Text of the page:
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  13. #11
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    Quote Originally Posted by Maza View Post
    I love your system lollipop kid but if I got mine to read it at pickup I would never get rid of them - I have enough trouble as it is getting one particular (lovely) family off my premises each evening!

    I have two three year olds and my aim is to write in their diary every day but if I don't get it done I don't stress. When they were babies if I didn't get it done I would email the parents that evening with details on the day. Now I don't bother, because, like you say, they are old enough to tell their parents what they have done/eaten. I quite like the diaries as it does jog my memory if I get a bit behind on the LJs, so I don't want to completely drop them.
    I know exactly where you're coming from, Maza. Before Tapestry, all of my observations were recorded in the daily diaries - a system that worked well for me since I started in 2008, but not necessarily highlighted. An Inspector visiting in 2013 who told me she couldn't follow what I did put paid to that - I now always highlight! (Just in case my next inspector is also blind ).

    I admit it is sometimes hard to get the parents to leave, but I have a brilliant assistant who's with me on two of my busiest days, and she is fantastic at handing the children over, coats on in readiness for a swift departure, so the parents just leave.

    I still use my diaries as a prompt though, especially when I'm writing up review documents. I just find it so much easier that way!

    PS: I tried emailing daily diaries for a while. Although it was easy/quick to duplicate information that was the same from one child to the next, I found that I couldn't keep it going. Especially when my PC died - twice!! Good old paper books never crash on you.



    L
    Last edited by lollipop kid; 26-03-2015 at 02:10 PM.

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    It really does just depend on the parents.

    I have had about 10 families here over the years and they have all read my diaries (EYFS age children) and all written a paragraph, or even pages, back to me every day- a real dialogue with family news, questions, requests for recipes, all about their weekends and evenings, wishing us a good day/weeeknd etc.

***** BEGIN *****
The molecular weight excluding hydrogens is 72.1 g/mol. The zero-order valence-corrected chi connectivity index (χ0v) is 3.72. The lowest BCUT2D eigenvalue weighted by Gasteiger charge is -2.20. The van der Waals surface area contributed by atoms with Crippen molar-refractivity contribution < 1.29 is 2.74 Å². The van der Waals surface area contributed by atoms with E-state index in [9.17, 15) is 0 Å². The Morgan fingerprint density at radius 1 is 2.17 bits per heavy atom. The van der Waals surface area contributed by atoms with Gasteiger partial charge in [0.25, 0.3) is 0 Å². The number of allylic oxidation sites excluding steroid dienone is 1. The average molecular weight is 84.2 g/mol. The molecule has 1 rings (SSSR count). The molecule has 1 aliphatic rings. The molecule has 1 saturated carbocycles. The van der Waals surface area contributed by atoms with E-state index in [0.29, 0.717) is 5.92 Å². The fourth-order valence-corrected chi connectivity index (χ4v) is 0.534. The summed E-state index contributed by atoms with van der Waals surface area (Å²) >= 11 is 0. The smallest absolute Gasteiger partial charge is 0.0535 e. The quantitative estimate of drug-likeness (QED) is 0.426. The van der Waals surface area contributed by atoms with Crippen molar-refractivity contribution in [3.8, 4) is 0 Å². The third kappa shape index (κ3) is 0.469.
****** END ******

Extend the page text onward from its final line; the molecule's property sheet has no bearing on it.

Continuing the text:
If I had a family who were not reading it I would be asking- why? what can I change? am I writing the right things? how else would they like to communicate?

    Once the child is 3+ and can tell parents what they have done, once they are toilet trained so you are not recording dirty nappies, if they are good eaters so you do not need to record what was/wasn't eaten, once they are awake all day so you don't need to record nap times... then I would consider reducing the use of a daily diary or doing away with it depending on what parents want.

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  17. #13
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    Thanks all.

    I think the reason the parent isn't reading it is that she is too busy. She works 5 days a week sometimes long hours and has an 18yr old and 16yr old who does a lot of sport (so lots of travelling around at weekends) as well as the little one.
    Time Out.. The perfect time for thinking about what you're going to destroy next.

  18. #14
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    It really does depend on the parent!

    I have one who has just turned 3, after Easter we have agreed to stop the book (woohoo)

    Another who's writes in the book like its her bible, all over the weekend, fills in everything as if she were in the setting!! FAB FAB parent, always on Tapestry adding photos or whats app me

    last one, forgets to put book in most of the time, a bit care free and states she's happy, he is happy :-)

    lol, mixed bunch at mine! Although I changed to butterfly print when I moved here and do love them

  19. #15
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    I always encourage my parents to write in the book. I tell them they can write anything - reminders, comments, messages for me, things they have done at the weekend etc etc.

    One mum obviously look the "write anything" comment literally - she used the back of the book for her shopping lists

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  21. #16
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    Ive stopped doing daily diaires for my los now their at preschool. Ive always done verbal handovers as well. I know the parents enjoy reading them as they have told me so. But i was starting to find that im repeating myself in ljs. I had a new starter and parent lost the diary in less than 2 weeks.

  22. #17
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    With most of my families, one parent drops off and the other parent or grandparent collects so I send an e-mail each evening on a form that just says Morning activities / snack / Morning Outings / Lunch / Afternoon activities / Afternoon Outings /

    my form has a space on the bottom that says child's name - so child A child B child C
    then under their name I put sleep times and nappy change times (soiled or wet)

    The parent's don't mind being able to see how many nappies child A did in a day and Mrs O didn't say anything about it either - I just send a covering e-mail eg:
    Hi wednesday parents - here is the updated weekly sheet - thanks for the donations towards the Chatterbox Challenge and for all remembering to pack welly boots as requested.

    I use this e-mail to share useful links eg: the new "What, where, when" parents info or something I had read about a free first aid course for parents or free car seat safety checks etc

    I can't see the point of doing everything in triplicate

  23. #18
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    I agree it depends on the parents. At one stage I had 10 early years and 10 diaries. Only 2 families bothered to read the book.I found this out by not writing in them for a week. So I carried on with the ones that noticed.